As electric vehicles (EVs) become more and more popular, the need to install EV charging stations is also increasing. Currently, EVs and plug-in hybrids account for about 5% of new car sales. Some analysts estimate that this figure will rise to 25% by decade’s – end. As a result, property owners are quickly researching if installing EV charging stations is feasible. There are many factors that play a role in determining station installation costs. Several of these questions may be easily answered, while others take professionals such as engineers or contractors to evaluate.
Here are five factors that can affect the cost of your EV charging project.
1. Distance Between the Charging Stations and the Electrical Panel
First, the distance between charging stations and the electrical panel can have one of the greatest influences on cost. Trenching through asphalt and concrete can be quite expensive as well as the cost of wire. If the length of the conduit running between the chargers and the panel is too long, larger wire may be needed to support voltage drop.
Pro Tip: Work with your electrician to find a suitable location close to the electrical panel. In some circumstances, it may be cheaper to install a new subpanel near the charging stations.
2. Number and Type of Charging Stations
As with any project, a larger scope of work has higher cost implications. The same holds true for installing EV charging stations. While hardware can account for nearly 50% of the total cost of a smaller installation, this decreases to 20% in larger projects. PwC analysis shows that after adding 4-6 stations, “capital cost per charger declining slowly as the overall size and capacity of the station [i.e. location] increases.” Rather than installing a single DCFC station, consider installing several high-power Level 2 stations to support more drivers and lower your per-station cost.
Pro Tip: It is wise to install enough charging stations within the current demand while also planning for future growth. The more EVs that are sold, the greater the need for charging stations. Instead of ripping up concrete or asphalt later to install more charging stations, it is more cost-efficient to install a few “EV Ready” spaces while you are already under construction.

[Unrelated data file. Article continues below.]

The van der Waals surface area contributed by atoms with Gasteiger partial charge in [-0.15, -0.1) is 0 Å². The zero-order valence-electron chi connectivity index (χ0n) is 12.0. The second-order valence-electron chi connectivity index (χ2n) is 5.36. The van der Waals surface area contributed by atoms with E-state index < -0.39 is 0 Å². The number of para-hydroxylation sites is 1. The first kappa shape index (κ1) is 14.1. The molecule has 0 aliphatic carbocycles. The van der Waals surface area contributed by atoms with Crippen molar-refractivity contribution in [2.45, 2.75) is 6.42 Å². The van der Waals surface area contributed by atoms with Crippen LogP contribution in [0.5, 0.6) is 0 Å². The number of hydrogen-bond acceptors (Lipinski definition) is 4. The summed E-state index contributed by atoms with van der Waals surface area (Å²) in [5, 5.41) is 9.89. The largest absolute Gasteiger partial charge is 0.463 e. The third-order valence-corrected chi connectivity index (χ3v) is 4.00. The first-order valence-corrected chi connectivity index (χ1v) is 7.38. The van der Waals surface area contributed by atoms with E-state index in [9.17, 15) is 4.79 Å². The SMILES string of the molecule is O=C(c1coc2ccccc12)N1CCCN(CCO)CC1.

EV Ready spaces have conduit stubbed to the parking space so properties are ready for increased demand for chargers. The parking space is ready for the charging stations. With EV Ready spaces, all electrical work at the panel and underground conduit will have been preinstalled ultimately saving both time and money.
3. Available Electrical Capacity
This is another factor that can affect the total installation cost for EV charging stations. All sites have a limit to how much additional electrical load they can accommodate. Once a certain point is reached, a service upgrade is required and the cost can be significant depending on how much additional electrical capacity is needed.
The work of the electrical engineer is needed during this stage of the project. Service upgrades can include larger transformers, electrical panels, or switchgear.
Pro Tip: Select a charging station and smart network with a load management system such as SemaConnect. A load management system can limit and/or distribute electrical load to the charging stations based on available capacity. With a load management system, more charging stations can be installed without overloading the existing infrastructure.
4. Availability of Rebates and Incentives
Of course, one factor that can reduce the cost of the EV charging station is the availability of rebates and incentives. There are millions of dollars of rebates and incentives available at the state, utility, and local jurisdiction level. In addition, the Infrastructure Investment and Jobs Act has created federal grant programs specifically focused on increasing EV charging infrastructure.
These programs can provide thousands of dollars for each charging station installed. Make Ready rebates can reduce project costs by 50% to 75%, while other programs may pay for 100% of your costs!
5. Level of Charging
There are three levels of charging: Level 1 (the slowest), Level 2, and Level 3 (more commonly referred to as DC Fast Charging or DCFC).
For reference, Level 2 charging provides around 25 miles of range per hour of charging, while DCFC provides around 100 miles of range in 10 minutes. As a result, the cost difference between Level 2 and DCFC is quite significant. Level 2 charging stations can cost a few thousand dollars per unit while DCFC can cost tens of thousands of dollars per unit. Ultimately, the location and use of the property will determine which charging level is most appropriate.
Need help determining which level of charging can work for your property? Connect with us to learn which SemaConnect charging solution is right for you!